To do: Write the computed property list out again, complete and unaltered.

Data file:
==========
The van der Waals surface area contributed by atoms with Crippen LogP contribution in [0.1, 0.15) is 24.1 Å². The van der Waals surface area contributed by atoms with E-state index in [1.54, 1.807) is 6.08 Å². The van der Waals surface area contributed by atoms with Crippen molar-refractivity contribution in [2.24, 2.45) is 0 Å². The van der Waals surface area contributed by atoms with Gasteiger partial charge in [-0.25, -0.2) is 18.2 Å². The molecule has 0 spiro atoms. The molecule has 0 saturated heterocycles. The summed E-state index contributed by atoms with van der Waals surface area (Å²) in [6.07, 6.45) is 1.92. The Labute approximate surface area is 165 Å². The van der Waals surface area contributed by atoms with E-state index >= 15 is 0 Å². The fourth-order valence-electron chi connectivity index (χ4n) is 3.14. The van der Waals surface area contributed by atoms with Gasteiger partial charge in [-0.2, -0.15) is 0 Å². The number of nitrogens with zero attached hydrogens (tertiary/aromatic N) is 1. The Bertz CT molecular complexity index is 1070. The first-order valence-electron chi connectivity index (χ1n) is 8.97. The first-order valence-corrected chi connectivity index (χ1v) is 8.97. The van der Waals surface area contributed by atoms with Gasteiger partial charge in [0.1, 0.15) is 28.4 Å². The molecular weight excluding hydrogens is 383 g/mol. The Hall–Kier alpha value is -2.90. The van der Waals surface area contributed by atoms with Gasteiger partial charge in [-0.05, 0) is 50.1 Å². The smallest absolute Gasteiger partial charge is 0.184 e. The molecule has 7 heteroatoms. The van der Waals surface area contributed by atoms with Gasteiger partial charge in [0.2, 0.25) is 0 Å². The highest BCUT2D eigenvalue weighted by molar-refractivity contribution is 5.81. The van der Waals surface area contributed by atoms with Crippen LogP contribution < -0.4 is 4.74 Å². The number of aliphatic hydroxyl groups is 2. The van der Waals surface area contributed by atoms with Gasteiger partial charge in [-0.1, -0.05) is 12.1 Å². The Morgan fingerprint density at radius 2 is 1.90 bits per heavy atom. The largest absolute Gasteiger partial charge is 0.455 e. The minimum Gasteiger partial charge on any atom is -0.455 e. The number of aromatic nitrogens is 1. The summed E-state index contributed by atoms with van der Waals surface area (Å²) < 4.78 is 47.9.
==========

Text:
The van der Waals surface area contributed by atoms with Crippen LogP contribution in [0.1, 0.15) is 24.1 Å². The van der Waals surface area contributed by atoms with E-state index in [1.54, 1.807) is 6.08 Å². The van der Waals surface area contributed by atoms with Crippen molar-refractivity contribution in [2.24, 2.45) is 0 Å². The van der Waals surface area contributed by atoms with Gasteiger partial charge in [-0.25, -0.2) is 18.2 Å². The molecule has 0 spiro atoms. The molecule has 0 saturated heterocycles. The summed E-state index contributed by atoms with van der Waals surface area (Å²) in [6.07, 6.45) is 1.92. The Labute approximate surface area is 165 Å². The van der Waals surface area contributed by atoms with E-state index >= 15 is 0 Å². The fourth-order valence-electron chi connectivity index (χ4n) is 3.14. The van der Waals surface area contributed by atoms with Gasteiger partial charge in [-0.2, -0.15) is 0 Å². The number of nitrogens with zero attached hydrogens (tertiary/aromatic N) is 1. The Bertz CT molecular complexity index is 1070. The first-order valence-electron chi connectivity index (χ1n) is 8.97. The first-order valence-corrected chi connectivity index (χ1v) is 8.97. The van der Waals surface area contributed by atoms with Gasteiger partial charge in [0.1, 0.15) is 28.4 Å². The molecular weight excluding hydrogens is 383 g/mol. The Hall–Kier alpha value is -2.90. The van der Waals surface area contributed by atoms with Gasteiger partial charge in [-0.05, 0) is 50.1 Å². The smallest absolute Gasteiger partial charge is 0.184 e. The molecule has 7 heteroatoms. The van der Waals surface area contributed by atoms with Gasteiger partial charge in [0.2, 0.25) is 0 Å². The highest BCUT2D eigenvalue weighted by molar-refractivity contribution is 5.81. The van der Waals surface area contributed by atoms with Crippen LogP contribution < -0.4 is 4.74 Å². The number of aliphatic hydroxyl groups is 2. The van der Waals surface area contributed by atoms with Gasteiger partial charge in [-0.1, -0.05) is 12.1 Å². The Morgan fingerprint density at radius 2 is 1.90 bits per heavy atom. The largest absolute Gasteiger partial charge is 0.455 e. The minimum Gasteiger partial charge on any atom is -0.455 e. The number of aromatic nitrogens is 1. The summed E-state index contributed by atoms with van der Waals surface area (Å²) < 4.78 is 47.9.